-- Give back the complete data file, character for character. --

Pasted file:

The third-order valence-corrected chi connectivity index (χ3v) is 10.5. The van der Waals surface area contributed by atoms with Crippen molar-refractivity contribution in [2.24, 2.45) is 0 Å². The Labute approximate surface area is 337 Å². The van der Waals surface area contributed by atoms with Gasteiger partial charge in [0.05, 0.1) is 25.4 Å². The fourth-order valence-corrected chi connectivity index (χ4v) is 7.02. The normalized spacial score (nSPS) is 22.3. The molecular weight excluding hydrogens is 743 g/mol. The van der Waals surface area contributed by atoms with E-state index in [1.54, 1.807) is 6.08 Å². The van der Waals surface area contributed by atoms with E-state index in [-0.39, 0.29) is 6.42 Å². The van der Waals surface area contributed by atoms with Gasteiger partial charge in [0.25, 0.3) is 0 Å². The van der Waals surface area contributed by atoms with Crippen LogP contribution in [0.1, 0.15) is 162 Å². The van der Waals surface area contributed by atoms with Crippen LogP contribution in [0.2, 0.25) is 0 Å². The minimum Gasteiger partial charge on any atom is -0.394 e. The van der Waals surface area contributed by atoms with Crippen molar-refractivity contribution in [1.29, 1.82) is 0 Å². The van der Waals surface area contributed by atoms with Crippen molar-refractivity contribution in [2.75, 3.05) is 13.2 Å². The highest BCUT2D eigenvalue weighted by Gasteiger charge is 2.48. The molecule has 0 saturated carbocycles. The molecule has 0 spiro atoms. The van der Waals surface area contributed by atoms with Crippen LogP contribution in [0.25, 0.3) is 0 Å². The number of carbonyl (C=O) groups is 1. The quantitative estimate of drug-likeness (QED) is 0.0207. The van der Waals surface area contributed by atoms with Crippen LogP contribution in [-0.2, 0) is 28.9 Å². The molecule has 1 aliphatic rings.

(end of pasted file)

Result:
The third-order valence-corrected chi connectivity index (χ3v) is 10.5. The van der Waals surface area contributed by atoms with Crippen molar-refractivity contribution in [2.24, 2.45) is 0 Å². The Labute approximate surface area is 337 Å². The van der Waals surface area contributed by atoms with Gasteiger partial charge in [0.05, 0.1) is 25.4 Å². The fourth-order valence-corrected chi connectivity index (χ4v) is 7.02. The normalized spacial score (nSPS) is 22.3. The molecular weight excluding hydrogens is 743 g/mol. The van der Waals surface area contributed by atoms with E-state index in [1.54, 1.807) is 6.08 Å². The van der Waals surface area contributed by atoms with E-state index in [-0.39, 0.29) is 6.42 Å². The van der Waals surface area contributed by atoms with Gasteiger partial charge in [0.25, 0.3) is 0 Å². The van der Waals surface area contributed by atoms with Crippen LogP contribution in [0.1, 0.15) is 162 Å². The van der Waals surface area contributed by atoms with Crippen LogP contribution in [0.2, 0.25) is 0 Å². The minimum Gasteiger partial charge on any atom is -0.394 e. The van der Waals surface area contributed by atoms with Crippen molar-refractivity contribution in [1.29, 1.82) is 0 Å². The van der Waals surface area contributed by atoms with Crippen molar-refractivity contribution in [2.75, 3.05) is 13.2 Å². The highest BCUT2D eigenvalue weighted by Gasteiger charge is 2.48. The molecule has 0 saturated carbocycles. The molecule has 0 spiro atoms. The van der Waals surface area contributed by atoms with Crippen LogP contribution in [0.25, 0.3) is 0 Å². The number of carbonyl (C=O) groups is 1. The quantitative estimate of drug-likeness (QED) is 0.0207. The van der Waals surface area contributed by atoms with Crippen LogP contribution in [-0.2, 0) is 28.9 Å². The molecule has 1 aliphatic rings.